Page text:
Minnesota prides itself on being unique in many ways. But we shouldn’t bust any buttons over the distinctive reputation our state seems to have earned in many legal circles, and among many defenders of civil liberties and enlightened corrections policies.

“Minnesota’s laws and its implementation of those laws [are] uniquely retrograde,” declares a legal brief filed this summer with the U.S. Supreme Court by two prominent libertarian think tanks.

On Monday, the nation’s highest court is expected to consider whether to hear a constitutional challenge to the long-embattled Minnesota Sex Offender Program (MSOP) — “the most aggressive and restrictive sex-offender civil commitment statute in the country,” according to the “friend of the court” brief from the Cato Institute and the Reason Foundation.

The Supreme Court has received similar assessments of Minnesota’s nation-leading achievement in the “unregulated deprivation of liberty” in briefs from associations of law professors, criminology scholars and sex-offender-treatment specialists.

It goes without saying that the dangers sex offenders pose in our communities and institutions create a disturbing policy problem. Over the past quarter-century, some 20 states have implemented “civil commitment” programs somewhat like Minnesota’s. Under these novel legal arrangements, certain sex offenders, after fully serving prison sentences for their crimes, are judged to be a continuing threat and are locked away again, indefinitely, in prisonlike “treatment centers” until they show progress in controlling their dark impulses.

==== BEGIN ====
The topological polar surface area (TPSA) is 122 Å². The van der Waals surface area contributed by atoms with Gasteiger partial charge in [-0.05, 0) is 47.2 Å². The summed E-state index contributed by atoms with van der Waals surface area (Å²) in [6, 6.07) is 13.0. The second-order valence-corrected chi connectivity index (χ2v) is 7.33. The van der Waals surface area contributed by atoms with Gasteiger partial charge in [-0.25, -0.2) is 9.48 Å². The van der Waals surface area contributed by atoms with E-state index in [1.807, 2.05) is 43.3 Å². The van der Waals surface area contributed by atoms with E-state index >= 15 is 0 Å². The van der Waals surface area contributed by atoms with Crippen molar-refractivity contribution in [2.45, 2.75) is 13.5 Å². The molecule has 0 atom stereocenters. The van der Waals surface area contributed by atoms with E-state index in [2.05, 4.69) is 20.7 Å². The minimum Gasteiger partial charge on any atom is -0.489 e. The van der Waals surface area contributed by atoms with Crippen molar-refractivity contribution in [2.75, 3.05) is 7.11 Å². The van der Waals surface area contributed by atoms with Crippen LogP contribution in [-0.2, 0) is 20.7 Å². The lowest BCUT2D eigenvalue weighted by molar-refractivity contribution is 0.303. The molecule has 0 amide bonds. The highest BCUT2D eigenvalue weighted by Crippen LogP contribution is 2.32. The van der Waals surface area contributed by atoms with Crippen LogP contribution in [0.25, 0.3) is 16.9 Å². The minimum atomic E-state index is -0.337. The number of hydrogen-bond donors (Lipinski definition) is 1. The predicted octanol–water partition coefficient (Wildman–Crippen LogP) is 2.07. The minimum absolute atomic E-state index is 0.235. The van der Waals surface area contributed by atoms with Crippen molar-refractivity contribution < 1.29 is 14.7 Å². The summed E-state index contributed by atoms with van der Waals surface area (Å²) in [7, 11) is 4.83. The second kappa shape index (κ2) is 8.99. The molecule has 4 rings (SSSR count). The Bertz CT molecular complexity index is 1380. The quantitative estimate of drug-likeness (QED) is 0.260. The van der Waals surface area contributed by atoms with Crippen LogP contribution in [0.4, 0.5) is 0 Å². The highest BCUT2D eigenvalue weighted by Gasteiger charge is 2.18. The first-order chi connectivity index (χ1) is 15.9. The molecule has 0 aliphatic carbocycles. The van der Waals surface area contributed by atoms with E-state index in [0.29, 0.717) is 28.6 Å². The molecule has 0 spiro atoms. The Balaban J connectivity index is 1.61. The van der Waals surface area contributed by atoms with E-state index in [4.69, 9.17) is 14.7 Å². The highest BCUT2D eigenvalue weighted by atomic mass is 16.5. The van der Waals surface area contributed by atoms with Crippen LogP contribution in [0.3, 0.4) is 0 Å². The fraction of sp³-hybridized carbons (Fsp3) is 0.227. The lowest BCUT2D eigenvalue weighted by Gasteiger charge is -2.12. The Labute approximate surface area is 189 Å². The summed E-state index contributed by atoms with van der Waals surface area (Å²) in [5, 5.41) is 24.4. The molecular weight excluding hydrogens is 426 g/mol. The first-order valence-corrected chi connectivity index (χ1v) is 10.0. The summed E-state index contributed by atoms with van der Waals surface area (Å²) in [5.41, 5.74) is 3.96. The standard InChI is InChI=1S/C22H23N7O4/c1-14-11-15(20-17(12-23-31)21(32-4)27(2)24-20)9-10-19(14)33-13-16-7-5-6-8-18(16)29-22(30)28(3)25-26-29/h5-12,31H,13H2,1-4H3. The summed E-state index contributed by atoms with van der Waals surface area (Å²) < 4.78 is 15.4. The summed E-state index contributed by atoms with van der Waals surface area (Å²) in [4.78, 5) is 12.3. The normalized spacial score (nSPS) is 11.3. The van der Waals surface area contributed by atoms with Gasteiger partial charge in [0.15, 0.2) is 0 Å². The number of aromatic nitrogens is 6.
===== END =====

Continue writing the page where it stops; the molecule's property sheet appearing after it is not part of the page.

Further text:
The unique trouble with MSOP, as I’ve noted in previous columns, is that it almost never helps anybody make progress, even after decades in its care. Only one “patient” has been fully discharged in more than 20 years (and that came only as MSOP’s legal troubles mounted), and the state’s 700-plus clients represent America’s highest per capita rate of sex-offender commitments. Other states — innovative, compassionate places like Texas — have more success in readying at least some offenders for greater freedom.

But MSOP provides no regular review of patients’ progress, no individualized treatment plans and no less-restrictive housing options, even though its leaders admit that some of those it incarcerates probably pose no ongoing risk to the public. MSOP is “so riddled with systemic flaws,” its critics write, that its inadequacies seem “the product of design, not ineptitude.” Indeed, they add, “seeing what it fails to do, one might reasonably ask what the MSOP actually does.”

But that’s no mystery. MSOP has for decades protected Minnesota politicians from potential public wrath should a sex offender released from custody commit a high-profile atrocity. Dangerous men are released to the community every day from prison, jail and pretrial detention, but a blinding spotlight has come to focus on sex criminals.